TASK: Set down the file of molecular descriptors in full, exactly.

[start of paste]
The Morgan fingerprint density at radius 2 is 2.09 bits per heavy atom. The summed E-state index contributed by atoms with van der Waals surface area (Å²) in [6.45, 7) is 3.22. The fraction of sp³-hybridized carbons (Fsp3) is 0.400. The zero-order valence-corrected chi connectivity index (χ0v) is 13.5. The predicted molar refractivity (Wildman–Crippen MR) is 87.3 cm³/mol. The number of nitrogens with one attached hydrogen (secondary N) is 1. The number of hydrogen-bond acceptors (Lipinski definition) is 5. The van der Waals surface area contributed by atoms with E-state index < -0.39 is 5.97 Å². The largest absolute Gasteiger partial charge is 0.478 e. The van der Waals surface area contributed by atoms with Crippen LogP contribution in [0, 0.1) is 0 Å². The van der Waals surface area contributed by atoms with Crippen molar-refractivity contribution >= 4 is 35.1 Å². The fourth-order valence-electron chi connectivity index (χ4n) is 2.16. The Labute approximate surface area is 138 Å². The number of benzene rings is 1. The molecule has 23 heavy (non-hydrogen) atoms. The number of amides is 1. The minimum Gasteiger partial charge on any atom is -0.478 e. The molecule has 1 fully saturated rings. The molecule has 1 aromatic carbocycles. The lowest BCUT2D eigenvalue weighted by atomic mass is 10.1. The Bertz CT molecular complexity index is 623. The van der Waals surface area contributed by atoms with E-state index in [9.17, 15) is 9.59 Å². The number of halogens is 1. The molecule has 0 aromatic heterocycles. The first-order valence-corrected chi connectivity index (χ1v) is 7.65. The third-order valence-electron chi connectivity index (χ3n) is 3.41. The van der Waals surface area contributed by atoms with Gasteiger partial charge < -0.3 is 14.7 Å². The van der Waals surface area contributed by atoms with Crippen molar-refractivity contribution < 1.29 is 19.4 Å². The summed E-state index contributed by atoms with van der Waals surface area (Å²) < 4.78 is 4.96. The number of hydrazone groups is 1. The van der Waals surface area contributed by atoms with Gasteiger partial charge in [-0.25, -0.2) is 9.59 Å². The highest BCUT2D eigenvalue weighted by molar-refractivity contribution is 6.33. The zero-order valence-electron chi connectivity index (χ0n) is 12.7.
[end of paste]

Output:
The Morgan fingerprint density at radius 2 is 2.09 bits per heavy atom. The summed E-state index contributed by atoms with van der Waals surface area (Å²) in [6.45, 7) is 3.22. The fraction of sp³-hybridized carbons (Fsp3) is 0.400. The zero-order valence-corrected chi connectivity index (χ0v) is 13.5. The predicted molar refractivity (Wildman–Crippen MR) is 87.3 cm³/mol. The number of nitrogens with one attached hydrogen (secondary N) is 1. The number of hydrogen-bond acceptors (Lipinski definition) is 5. The van der Waals surface area contributed by atoms with E-state index < -0.39 is 5.97 Å². The largest absolute Gasteiger partial charge is 0.478 e. The van der Waals surface area contributed by atoms with Crippen LogP contribution in [0, 0.1) is 0 Å². The van der Waals surface area contributed by atoms with Crippen molar-refractivity contribution >= 4 is 35.1 Å². The fourth-order valence-electron chi connectivity index (χ4n) is 2.16. The Labute approximate surface area is 138 Å². The number of benzene rings is 1. The molecule has 23 heavy (non-hydrogen) atoms. The number of amides is 1. The minimum Gasteiger partial charge on any atom is -0.478 e. The molecule has 1 fully saturated rings. The molecule has 1 aromatic carbocycles. The lowest BCUT2D eigenvalue weighted by atomic mass is 10.1. The Bertz CT molecular complexity index is 623. The van der Waals surface area contributed by atoms with E-state index in [9.17, 15) is 9.59 Å². The number of halogens is 1. The molecule has 0 aromatic heterocycles. The first-order valence-corrected chi connectivity index (χ1v) is 7.65. The third-order valence-electron chi connectivity index (χ3n) is 3.41. The van der Waals surface area contributed by atoms with Gasteiger partial charge < -0.3 is 14.7 Å². The van der Waals surface area contributed by atoms with Crippen molar-refractivity contribution < 1.29 is 19.4 Å². The summed E-state index contributed by atoms with van der Waals surface area (Å²) < 4.78 is 4.96. The number of hydrazone groups is 1. The van der Waals surface area contributed by atoms with Gasteiger partial charge in [-0.25, -0.2) is 9.59 Å². The highest BCUT2D eigenvalue weighted by molar-refractivity contribution is 6.33. The zero-order valence-electron chi connectivity index (χ0n) is 12.7.